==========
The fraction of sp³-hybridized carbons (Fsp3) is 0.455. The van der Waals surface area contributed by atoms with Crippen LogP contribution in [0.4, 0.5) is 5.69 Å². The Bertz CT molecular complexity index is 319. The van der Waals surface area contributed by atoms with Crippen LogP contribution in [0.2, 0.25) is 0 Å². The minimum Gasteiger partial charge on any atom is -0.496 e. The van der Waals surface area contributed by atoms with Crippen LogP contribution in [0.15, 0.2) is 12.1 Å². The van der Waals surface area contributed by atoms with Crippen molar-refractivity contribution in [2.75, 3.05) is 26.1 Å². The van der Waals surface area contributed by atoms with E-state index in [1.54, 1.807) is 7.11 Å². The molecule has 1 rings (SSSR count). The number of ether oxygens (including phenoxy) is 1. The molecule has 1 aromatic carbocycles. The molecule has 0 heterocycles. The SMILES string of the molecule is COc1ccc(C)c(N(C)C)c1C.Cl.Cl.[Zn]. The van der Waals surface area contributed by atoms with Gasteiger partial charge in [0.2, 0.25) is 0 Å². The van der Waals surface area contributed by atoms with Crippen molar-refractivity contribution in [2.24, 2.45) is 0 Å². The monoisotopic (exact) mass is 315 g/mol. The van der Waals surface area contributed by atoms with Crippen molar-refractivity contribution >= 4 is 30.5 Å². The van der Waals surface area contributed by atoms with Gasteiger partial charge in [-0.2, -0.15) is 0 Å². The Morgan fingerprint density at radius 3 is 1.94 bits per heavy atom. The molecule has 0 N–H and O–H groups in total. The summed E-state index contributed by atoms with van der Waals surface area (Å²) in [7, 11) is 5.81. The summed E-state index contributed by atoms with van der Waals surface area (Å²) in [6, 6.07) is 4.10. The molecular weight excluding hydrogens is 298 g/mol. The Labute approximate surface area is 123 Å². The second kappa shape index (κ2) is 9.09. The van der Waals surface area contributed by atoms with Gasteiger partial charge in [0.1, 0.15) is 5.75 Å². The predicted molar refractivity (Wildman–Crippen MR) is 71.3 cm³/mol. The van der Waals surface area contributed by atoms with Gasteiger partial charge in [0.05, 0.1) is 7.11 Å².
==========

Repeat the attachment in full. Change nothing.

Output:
The fraction of sp³-hybridized carbons (Fsp3) is 0.455. The van der Waals surface area contributed by atoms with Crippen LogP contribution in [0.4, 0.5) is 5.69 Å². The Bertz CT molecular complexity index is 319. The van der Waals surface area contributed by atoms with Crippen LogP contribution in [0.2, 0.25) is 0 Å². The minimum Gasteiger partial charge on any atom is -0.496 e. The van der Waals surface area contributed by atoms with Crippen LogP contribution in [0.15, 0.2) is 12.1 Å². The van der Waals surface area contributed by atoms with Crippen molar-refractivity contribution in [2.75, 3.05) is 26.1 Å². The van der Waals surface area contributed by atoms with E-state index in [1.54, 1.807) is 7.11 Å². The molecule has 1 rings (SSSR count). The number of ether oxygens (including phenoxy) is 1. The molecule has 1 aromatic carbocycles. The molecule has 0 heterocycles. The SMILES string of the molecule is COc1ccc(C)c(N(C)C)c1C.Cl.Cl.[Zn]. The van der Waals surface area contributed by atoms with Gasteiger partial charge in [0.2, 0.25) is 0 Å². The van der Waals surface area contributed by atoms with Crippen molar-refractivity contribution in [2.24, 2.45) is 0 Å². The monoisotopic (exact) mass is 315 g/mol. The van der Waals surface area contributed by atoms with Crippen molar-refractivity contribution >= 4 is 30.5 Å². The van der Waals surface area contributed by atoms with Gasteiger partial charge in [-0.2, -0.15) is 0 Å². The Morgan fingerprint density at radius 3 is 1.94 bits per heavy atom. The molecule has 0 N–H and O–H groups in total. The summed E-state index contributed by atoms with van der Waals surface area (Å²) in [7, 11) is 5.81. The summed E-state index contributed by atoms with van der Waals surface area (Å²) in [6, 6.07) is 4.10. The molecular weight excluding hydrogens is 298 g/mol. The Labute approximate surface area is 123 Å². The second kappa shape index (κ2) is 9.09. The van der Waals surface area contributed by atoms with Gasteiger partial charge in [0.1, 0.15) is 5.75 Å². The predicted molar refractivity (Wildman–Crippen MR) is 71.3 cm³/mol. The van der Waals surface area contributed by atoms with Gasteiger partial charge in [0.05, 0.1) is 7.11 Å².